by David Hollar, Vietnam War Veteran
Troops in Vietnam got around by foot, tanks, armored personnel carriers, and helicopters. The helicopter is the mode I remember most vividly, and it was used most of the time. If we were going into an area, we would be heading for a Landing Zone (LZ). This was called an “insertion.” Choppers were our taxi. If we were being picked up from a field in the jungle, we would be taken out of a Pickup Zone (PZ). It was called an “extraction.” When we were being inserted into an LZ, we would be participating in an “air assault.” An assault by helicopters was called an “Eagle Flight.”
A well-executed air assault or extraction was a work of art. Proper execution of both was of such importance that on January 9, 1970, the battalion commander issued a nine-page “Letter of Instruction, Air Assaults.” It read, “This letter has been compiled after a study of 75 air assaults conducted by the 1st Bn, 2nd Inf, during August-December 1969. These procedures standardize techniques between air mission commanders, battalion operations officers, and battalion and company commanders. They are detailed at battalion level, yet are general at company level to provide optimal uniformity while allowing maximum initiative by ground commanders.”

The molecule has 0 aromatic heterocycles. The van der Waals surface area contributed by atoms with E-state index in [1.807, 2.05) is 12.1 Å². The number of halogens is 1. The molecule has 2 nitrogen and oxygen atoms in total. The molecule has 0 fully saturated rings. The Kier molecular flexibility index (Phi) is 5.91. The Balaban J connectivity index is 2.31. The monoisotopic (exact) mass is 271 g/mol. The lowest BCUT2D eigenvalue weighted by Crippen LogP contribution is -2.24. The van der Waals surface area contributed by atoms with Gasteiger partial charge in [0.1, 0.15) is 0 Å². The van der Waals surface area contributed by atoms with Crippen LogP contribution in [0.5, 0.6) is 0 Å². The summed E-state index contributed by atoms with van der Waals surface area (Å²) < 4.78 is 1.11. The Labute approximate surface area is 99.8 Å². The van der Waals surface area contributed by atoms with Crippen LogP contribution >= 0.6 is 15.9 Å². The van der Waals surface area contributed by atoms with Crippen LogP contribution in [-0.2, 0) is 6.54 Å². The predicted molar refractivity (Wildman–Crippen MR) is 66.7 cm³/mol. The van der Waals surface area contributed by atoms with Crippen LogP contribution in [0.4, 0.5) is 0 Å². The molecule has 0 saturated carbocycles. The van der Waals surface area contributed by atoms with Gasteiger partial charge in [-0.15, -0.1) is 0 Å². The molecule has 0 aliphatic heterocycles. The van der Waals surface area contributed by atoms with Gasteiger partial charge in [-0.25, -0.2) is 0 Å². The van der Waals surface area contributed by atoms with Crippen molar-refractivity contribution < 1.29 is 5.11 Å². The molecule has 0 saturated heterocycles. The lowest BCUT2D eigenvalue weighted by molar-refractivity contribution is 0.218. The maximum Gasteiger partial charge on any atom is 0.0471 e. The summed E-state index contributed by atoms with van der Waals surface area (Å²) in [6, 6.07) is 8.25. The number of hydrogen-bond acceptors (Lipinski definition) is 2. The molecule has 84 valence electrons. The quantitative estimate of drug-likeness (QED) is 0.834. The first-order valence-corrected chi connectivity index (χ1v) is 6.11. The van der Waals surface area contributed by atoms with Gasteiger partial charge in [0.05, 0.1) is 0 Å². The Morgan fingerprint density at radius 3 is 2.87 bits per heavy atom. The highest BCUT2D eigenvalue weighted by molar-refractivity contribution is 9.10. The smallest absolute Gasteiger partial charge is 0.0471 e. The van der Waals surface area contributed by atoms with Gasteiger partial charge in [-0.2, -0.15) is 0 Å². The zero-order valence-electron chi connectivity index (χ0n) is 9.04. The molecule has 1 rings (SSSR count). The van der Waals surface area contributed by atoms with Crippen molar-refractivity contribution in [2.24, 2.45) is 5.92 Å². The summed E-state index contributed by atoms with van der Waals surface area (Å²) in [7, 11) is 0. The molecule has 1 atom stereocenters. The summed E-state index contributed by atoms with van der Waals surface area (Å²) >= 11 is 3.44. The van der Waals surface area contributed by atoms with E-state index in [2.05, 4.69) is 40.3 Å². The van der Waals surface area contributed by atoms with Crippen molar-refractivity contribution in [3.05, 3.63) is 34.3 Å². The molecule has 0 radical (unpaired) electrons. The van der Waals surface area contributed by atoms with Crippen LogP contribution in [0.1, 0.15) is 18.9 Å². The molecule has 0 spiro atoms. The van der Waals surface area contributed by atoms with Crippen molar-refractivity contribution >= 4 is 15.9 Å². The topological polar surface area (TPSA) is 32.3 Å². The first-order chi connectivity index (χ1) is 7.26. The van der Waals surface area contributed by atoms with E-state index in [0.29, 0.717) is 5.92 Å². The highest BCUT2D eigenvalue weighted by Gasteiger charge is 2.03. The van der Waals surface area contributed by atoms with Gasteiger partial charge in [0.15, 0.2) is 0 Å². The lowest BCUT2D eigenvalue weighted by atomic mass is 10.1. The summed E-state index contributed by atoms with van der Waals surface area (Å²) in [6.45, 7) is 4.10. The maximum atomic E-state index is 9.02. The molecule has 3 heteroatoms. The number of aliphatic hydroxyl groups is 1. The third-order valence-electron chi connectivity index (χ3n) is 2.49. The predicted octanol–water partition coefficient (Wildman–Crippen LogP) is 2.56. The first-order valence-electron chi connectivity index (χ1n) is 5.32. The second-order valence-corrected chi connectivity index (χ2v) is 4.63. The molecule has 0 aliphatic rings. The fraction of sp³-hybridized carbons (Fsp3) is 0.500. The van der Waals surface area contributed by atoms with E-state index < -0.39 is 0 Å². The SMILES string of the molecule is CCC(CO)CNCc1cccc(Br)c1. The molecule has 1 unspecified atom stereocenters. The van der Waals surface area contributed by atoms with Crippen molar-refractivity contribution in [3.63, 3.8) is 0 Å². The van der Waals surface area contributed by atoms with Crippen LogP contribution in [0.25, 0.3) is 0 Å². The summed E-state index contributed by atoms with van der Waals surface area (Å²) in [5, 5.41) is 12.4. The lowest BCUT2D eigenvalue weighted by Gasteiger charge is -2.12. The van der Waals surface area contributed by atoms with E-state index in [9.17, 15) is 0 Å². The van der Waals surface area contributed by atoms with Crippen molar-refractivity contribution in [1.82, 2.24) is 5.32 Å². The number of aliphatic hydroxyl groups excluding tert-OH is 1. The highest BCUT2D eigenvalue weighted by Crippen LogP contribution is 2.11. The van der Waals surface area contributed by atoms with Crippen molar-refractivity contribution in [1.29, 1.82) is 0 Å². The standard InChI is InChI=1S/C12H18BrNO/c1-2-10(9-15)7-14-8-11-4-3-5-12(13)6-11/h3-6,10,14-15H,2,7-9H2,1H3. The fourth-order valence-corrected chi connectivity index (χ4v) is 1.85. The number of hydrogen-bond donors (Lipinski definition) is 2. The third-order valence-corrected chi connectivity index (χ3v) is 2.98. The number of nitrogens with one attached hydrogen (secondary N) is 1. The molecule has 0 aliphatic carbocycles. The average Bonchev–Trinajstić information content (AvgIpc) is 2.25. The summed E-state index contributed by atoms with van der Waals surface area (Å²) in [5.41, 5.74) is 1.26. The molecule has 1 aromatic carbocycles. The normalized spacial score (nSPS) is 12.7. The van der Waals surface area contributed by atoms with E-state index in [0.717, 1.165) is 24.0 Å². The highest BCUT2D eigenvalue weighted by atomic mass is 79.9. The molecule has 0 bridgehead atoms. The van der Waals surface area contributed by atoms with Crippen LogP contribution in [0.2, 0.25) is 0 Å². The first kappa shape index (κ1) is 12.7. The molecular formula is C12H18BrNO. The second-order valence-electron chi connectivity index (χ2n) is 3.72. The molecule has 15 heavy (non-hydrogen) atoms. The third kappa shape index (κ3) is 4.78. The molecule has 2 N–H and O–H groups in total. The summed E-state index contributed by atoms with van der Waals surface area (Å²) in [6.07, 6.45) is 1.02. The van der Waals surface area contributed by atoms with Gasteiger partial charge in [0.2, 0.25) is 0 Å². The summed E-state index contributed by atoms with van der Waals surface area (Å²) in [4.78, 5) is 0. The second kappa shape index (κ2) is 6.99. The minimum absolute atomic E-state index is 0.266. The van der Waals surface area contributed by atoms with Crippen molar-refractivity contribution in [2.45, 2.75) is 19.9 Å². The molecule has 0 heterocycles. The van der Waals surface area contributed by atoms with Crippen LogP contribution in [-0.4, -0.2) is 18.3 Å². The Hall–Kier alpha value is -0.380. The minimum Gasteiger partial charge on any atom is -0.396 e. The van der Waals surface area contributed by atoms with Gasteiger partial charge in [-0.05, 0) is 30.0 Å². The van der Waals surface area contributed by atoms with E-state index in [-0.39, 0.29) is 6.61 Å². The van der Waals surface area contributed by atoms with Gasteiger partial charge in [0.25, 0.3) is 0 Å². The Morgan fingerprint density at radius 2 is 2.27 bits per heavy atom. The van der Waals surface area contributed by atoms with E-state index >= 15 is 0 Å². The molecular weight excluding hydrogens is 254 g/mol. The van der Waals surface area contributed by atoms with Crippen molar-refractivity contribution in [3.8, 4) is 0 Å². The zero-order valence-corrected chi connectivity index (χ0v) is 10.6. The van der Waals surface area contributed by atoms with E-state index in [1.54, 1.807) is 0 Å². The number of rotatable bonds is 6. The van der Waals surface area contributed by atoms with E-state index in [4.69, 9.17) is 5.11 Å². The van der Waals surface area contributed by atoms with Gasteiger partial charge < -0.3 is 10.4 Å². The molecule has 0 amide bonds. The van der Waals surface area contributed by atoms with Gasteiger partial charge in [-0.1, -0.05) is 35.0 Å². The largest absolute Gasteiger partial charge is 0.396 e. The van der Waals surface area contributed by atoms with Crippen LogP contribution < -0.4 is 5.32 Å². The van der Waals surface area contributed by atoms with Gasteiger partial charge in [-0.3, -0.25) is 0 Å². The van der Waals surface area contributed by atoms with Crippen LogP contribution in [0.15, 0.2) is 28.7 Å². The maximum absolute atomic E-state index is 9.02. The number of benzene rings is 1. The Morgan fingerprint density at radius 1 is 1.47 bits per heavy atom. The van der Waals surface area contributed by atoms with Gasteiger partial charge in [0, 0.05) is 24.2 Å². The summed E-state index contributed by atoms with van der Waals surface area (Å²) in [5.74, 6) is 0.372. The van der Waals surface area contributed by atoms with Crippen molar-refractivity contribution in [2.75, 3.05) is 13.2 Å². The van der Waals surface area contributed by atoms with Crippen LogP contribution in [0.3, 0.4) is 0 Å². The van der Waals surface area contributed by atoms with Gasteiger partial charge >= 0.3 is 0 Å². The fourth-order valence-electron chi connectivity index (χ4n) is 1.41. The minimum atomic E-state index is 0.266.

We Were Soldiers Air Assault Scenes – YouTube
How we moved from point A to point B
Viewer discretion advised
(This is what it was like)
Often, we would be extracted from the airstrip at Dau Tieng for a combat air assault. Trucks would bring us out to the airstrip from our company area. If the helicopters were not already at the airstrip, we would wait for them in the hot sun (we went out on UH-1 choppers, which were called Huey’s). Six of us would board one Huey, and the rest of the platoon would get on one of the other four ships. The five ships were referred to as a “lift,” and one would deliver a platoon to the LZ, thus requiring three lifts to transport a company. The ships were in a formation of three on one side and two on the other. Usually, the first lift would be waiting on the tarmac of the Dau Tieng airstrip for some time. It was probably 10 or 15 minutes but seemed like hours to us.